Africa Code Week Aiming To Empower 2M Children With Coding Skills By 2020
Africa Code Week 2018 is underway throughout the continent, with the aim of empowering 600,000 students with coding skills this year, and a long-term vision of reaching 2 million kids by 2020.
The 600,000 school students will come from 36 African countries as part of the SAP Africa Code Week 2018 initiative running this October, according to ITWebAfrica.
Thanks to a partnership between Africa Code Week and software development group SAP which began in 2015, Africa Code Week is taking place for a fourth time this year, with the aim of empowering young African boys and girls with coding skills through playful learning methods that inspire enjoyment and creativity.
Based in Germany, software development group SAP launched the Africa Code Week initiative in 2015 as part of its social investments to drive sustainable growth in Africa.
Growing each year and making an increasingly important impact on youth in Africa, the educational initiative is now funded and supported by numerous partners in addition to SAP, including UNESCO YouthMobile, Google and the German Federal Ministry for Economic Cooperation and Development (BMZ), as well as 15 African governments, and over 150 partners and 100 ambassadors across the continent.
This year’s initiative was launched in Johannesburg, South Africa late last week, with Africa Code Week events taking place around the continent throughout October, and “Hour of Code” follow-up workshops set for December.
Africa Code Week aims to address skills shortage and population boom
At the moment, 40 million young people in sub-Saharan Africa are unemployed, with almost 35 percent lacking the basic skills they need to perform a job, according to the WorldBank.
Technology skills are of particular concern, especially considering the fact that, over the next 25 years, Africa’s working-age population will double to 1 billion, the United Nation’s World Population report reveals.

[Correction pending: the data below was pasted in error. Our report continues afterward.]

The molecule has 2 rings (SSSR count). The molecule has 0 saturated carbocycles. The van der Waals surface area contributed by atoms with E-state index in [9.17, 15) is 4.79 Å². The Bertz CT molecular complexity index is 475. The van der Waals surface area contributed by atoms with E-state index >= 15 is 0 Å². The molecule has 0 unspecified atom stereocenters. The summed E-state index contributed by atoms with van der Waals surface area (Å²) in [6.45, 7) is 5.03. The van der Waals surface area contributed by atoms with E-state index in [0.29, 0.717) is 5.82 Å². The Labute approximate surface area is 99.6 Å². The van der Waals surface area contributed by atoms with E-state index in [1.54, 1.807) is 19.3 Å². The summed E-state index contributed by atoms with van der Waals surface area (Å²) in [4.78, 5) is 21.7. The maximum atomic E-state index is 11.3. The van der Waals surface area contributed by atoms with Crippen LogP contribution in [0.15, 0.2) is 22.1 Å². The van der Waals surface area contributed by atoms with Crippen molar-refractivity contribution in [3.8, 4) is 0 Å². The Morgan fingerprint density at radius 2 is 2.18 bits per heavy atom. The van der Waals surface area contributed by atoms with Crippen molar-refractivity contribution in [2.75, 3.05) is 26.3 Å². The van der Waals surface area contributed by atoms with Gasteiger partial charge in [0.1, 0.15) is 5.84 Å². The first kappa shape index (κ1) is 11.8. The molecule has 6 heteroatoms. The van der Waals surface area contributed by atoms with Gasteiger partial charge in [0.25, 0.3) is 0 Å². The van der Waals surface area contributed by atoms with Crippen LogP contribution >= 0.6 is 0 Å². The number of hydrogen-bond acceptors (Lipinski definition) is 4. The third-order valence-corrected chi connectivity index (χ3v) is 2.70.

The initiative wishes to address that skills shortage and engage a new generation of African youth through digital skills development. By empowering teachers and communities with digital teaching tools, Africa Code Week aims to accelerate digital literacy while ensuring a more inclusive and innovation-led workforce.
Gender equality is also an issue that the program aims to address, ensuring that girls make up at least half of the 600,000 children empowered with coding skills this year.
Since inception, Africa Code Week has introduced digital skills to more than 1.8 million children across 35 countries and aims to empower 70,000 teachers while impacting the lives of 2 million youth by 2020, according to EngineeringNews.
In preparation for October’s Africa Code Week activities, Train-the-Trainer sessions were held throughout the continent from June, with thousands of teachers and parents across Africa learning basic coding skills in preparation for this week, according to ITWebAfrica.
The training sessions began in Madagascar and spread throughout the other 35 participating countries. In Madagascar alone, over 200 teachers and parents now have a basic level understanding of how to code.
The students who will be schooled in programming will learn to code using Scratch, an open-source interactive coding language that was developed by the MIT Media Lab.
Last year Africa Code Week was held across 35 African countries between Oct. 18-25, according to TechTrends.